Mountain Biking Alabama Hills

Nearly 15 miles of High Sierra views and Wild West terrain

Photos and words by Parker Amstutz

Dropping Sandy Trail toward the Mobius Arch Loop Trailhead.

A climber’s paradise and one of Hollywood’s favorite backdrops, Alabama Hills doesn’t typically come to mind when you think about your next destination for mountain biking. You might be surprised, though. With its close proximity to Highway 395 and legendary backdrop of High Sierra fourteeners, the Alabama Hills Loop is definitely worth a ride.  

Where to start

Just outside of Lone Pine on the Whitney Portal Road, you’ll see a sign reading “Alabama Hills Information Next Right” with an arrow. Follow the sign and park in the small parking lot along the main road. This is the traditional starting point for your ride, but the loop has strong “Choose Your Own Adventure” characteristics. Parking anywhere (legal) along the side of Whitney Portal Road is a viable starting point. For those taking advantage of Alabama Hills’ dispersed camping, riding from your campsite is more than likely your best option, as the loop passes through the Mobius Arch Loop Trailhead and continues along Movie Road at one point. More on that later.  

The route begins with a steady climb up the Whitney Portal Road. The first 4.4 miles utilize the pavement for nothing more than gaining elevation. If you prefer to suffer less and have a willing friend, you can shuttle this portion of the route and skip about 1,400’ of climbing.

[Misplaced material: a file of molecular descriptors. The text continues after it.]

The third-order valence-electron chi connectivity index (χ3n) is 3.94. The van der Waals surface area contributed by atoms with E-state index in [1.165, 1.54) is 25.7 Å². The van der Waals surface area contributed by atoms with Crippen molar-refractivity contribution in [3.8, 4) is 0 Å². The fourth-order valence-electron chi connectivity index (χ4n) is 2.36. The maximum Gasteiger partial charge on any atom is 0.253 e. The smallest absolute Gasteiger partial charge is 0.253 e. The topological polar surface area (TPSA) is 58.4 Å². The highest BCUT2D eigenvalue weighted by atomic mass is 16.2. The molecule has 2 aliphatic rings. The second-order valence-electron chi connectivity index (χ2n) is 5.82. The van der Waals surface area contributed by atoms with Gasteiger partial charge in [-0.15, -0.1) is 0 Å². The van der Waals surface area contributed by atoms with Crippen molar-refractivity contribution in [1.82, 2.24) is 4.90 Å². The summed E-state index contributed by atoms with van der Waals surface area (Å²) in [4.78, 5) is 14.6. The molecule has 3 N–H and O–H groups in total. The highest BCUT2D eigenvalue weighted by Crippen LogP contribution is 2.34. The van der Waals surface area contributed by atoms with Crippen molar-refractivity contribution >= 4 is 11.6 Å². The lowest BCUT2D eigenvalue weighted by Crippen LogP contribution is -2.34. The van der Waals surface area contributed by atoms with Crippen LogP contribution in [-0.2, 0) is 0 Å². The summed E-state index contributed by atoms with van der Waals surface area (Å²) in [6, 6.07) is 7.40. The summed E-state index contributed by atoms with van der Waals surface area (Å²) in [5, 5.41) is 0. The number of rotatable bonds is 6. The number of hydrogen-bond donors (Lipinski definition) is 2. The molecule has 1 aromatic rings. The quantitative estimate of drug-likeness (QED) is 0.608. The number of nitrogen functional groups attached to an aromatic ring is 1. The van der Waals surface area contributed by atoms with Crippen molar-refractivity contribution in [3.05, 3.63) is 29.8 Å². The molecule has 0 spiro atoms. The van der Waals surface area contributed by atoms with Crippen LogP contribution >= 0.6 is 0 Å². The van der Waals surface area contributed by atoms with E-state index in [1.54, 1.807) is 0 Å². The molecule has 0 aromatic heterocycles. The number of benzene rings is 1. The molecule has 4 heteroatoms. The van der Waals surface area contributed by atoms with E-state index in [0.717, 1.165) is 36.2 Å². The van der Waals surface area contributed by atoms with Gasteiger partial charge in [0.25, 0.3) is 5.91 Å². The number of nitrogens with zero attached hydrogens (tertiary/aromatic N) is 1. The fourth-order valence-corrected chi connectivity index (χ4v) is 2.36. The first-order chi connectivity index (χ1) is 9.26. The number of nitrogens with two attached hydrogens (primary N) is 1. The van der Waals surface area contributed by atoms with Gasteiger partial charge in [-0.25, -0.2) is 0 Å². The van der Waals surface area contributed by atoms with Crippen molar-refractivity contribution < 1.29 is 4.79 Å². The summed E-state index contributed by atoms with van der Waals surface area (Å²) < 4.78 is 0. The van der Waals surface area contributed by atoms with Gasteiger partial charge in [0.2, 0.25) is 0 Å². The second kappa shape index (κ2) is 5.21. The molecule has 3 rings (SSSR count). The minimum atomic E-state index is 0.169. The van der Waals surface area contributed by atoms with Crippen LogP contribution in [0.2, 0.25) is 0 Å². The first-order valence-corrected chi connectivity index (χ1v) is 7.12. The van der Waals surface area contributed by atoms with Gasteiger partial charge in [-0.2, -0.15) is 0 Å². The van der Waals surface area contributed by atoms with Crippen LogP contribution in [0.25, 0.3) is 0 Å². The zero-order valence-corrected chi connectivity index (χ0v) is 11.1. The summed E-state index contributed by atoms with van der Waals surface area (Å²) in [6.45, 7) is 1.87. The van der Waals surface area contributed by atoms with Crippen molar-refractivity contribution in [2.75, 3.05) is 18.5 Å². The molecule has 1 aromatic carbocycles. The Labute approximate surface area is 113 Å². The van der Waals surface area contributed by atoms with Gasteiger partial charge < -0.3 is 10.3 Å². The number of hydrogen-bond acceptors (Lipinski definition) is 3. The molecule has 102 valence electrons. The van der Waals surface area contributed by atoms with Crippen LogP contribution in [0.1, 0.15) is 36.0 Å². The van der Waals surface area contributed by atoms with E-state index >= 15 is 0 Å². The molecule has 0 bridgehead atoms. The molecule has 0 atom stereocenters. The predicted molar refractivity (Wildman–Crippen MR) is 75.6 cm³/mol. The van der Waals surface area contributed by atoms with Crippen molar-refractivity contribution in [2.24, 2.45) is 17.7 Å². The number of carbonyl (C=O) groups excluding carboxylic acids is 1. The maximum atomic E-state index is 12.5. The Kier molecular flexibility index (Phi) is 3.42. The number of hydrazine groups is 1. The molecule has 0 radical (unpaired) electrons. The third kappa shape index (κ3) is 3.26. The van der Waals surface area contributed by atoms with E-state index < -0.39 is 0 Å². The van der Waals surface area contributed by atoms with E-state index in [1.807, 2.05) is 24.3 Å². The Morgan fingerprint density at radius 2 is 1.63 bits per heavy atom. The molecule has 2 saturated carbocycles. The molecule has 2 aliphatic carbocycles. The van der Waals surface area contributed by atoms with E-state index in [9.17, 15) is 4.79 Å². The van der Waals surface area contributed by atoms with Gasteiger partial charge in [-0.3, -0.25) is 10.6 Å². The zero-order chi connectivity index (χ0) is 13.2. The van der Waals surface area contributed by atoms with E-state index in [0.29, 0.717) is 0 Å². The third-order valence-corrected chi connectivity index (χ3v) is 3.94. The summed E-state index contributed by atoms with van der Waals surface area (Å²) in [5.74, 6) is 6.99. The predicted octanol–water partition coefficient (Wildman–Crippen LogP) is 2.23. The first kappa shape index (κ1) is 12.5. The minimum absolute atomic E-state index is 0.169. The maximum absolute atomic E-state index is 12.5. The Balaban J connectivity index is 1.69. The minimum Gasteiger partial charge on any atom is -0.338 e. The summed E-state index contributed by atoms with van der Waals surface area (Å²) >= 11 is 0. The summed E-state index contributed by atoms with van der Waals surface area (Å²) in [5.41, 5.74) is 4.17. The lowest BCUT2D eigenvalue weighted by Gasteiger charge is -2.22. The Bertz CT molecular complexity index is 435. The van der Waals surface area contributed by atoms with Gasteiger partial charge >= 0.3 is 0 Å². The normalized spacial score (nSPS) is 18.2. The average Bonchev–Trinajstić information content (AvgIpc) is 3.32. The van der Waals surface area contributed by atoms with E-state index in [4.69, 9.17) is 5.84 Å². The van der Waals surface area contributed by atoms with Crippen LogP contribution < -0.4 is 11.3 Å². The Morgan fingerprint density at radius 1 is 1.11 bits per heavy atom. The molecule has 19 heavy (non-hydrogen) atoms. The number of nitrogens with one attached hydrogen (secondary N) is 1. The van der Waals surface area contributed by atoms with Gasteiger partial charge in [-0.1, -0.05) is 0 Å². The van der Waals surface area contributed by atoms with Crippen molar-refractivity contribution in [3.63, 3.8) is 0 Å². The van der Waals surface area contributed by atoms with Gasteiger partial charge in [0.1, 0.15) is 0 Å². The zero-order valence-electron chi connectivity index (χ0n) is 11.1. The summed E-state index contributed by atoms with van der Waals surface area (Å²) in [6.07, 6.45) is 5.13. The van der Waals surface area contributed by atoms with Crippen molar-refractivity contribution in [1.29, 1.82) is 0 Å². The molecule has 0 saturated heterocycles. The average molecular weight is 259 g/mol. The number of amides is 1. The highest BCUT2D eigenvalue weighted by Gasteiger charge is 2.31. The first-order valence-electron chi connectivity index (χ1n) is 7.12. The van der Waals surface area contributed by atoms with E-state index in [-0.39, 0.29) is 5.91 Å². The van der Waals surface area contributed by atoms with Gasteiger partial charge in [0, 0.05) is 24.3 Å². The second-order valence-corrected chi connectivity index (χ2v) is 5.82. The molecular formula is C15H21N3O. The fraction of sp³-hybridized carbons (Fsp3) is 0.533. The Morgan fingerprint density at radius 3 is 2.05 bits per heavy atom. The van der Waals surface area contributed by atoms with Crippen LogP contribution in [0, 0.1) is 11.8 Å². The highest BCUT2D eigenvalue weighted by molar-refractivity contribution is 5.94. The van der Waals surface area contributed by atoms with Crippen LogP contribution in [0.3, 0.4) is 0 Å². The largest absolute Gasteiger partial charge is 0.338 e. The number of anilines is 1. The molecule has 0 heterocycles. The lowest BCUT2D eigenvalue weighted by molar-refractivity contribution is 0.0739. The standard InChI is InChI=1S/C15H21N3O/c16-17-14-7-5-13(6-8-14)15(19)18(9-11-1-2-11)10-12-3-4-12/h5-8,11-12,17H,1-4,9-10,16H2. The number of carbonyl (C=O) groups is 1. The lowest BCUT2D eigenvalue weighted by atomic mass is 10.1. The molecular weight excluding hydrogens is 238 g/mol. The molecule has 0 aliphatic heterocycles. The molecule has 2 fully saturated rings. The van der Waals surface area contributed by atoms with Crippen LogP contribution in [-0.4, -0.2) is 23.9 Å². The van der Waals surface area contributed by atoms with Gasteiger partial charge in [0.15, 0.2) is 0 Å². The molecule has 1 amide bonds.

At an altitude of 5,200’ and approximately 4.4 miles from the informational parking area, a small dirt road heads off to your right at a 45 degree angle. Say goodbye to the pavement and ride about 100 yards on the dirt road where you’ll come to a break in the fence. If you’re on Whitney Portal Road and you come to Olivas Ranch Road, you’ve gone about 0.4 miles too far.  

Descending the Horse Trail towards Lone Pine.

Head through the break in the fence, across the bridge, and get riding. Bask in the incredible views of Lone Pine Peak and Mount Whitney. Stay on this until a singletrack crosses the trail about 4.8 miles from the bridge. Take this singletrack, aptly named Sandy Trail, to the right. You’ll encounter significant sand here and eventually be spit out at the Mobius Arch Loop Trailhead. From there, make a left onto Movie Road.  

After about 0.5 miles, the Movie Road makes a sharp left. As you make the left, look for a trailhead marker signifying the start of the Horse Trail. Continue on the Horse Trail until you descend beneath the iconic “LP” made of white rocks high above on the hills. Be sure to look back periodically as the views of iconic fourteeners are breathtaking. Follow the dirt road out to Whitney Portal Road. This may be the end of your ride (if you parked a car or have a friend shuttling you), or you may need to climb up Whitney Portal Road if you’re headed back to your campsite. 

Crossing Lone Pine Creek and finally hitting the dirt.

Helpful tips

Sand can be prevalent along certain parts of the trail. Skinny tires are not recommended (especially along Sandy Trail). If you’re planning to tackle this route during a warmer part of the year, be sure to start early as there is essentially no shade along the route during midday, and the heat can often linger into the evenings. It is highly recommended to download the route on MTB Project to avoid any wrong turns. Signage along the route is extremely limited, so having smartphone guidance is invaluable. The ride itself is not technical, though the climb up Whitney Portal Road can be a wind-sucking experience if you’re coming from sea level.  

Regardless of how you string together this route, cutting through Alabama Hills on two wheels is an experience every mountain biker should have at least once.

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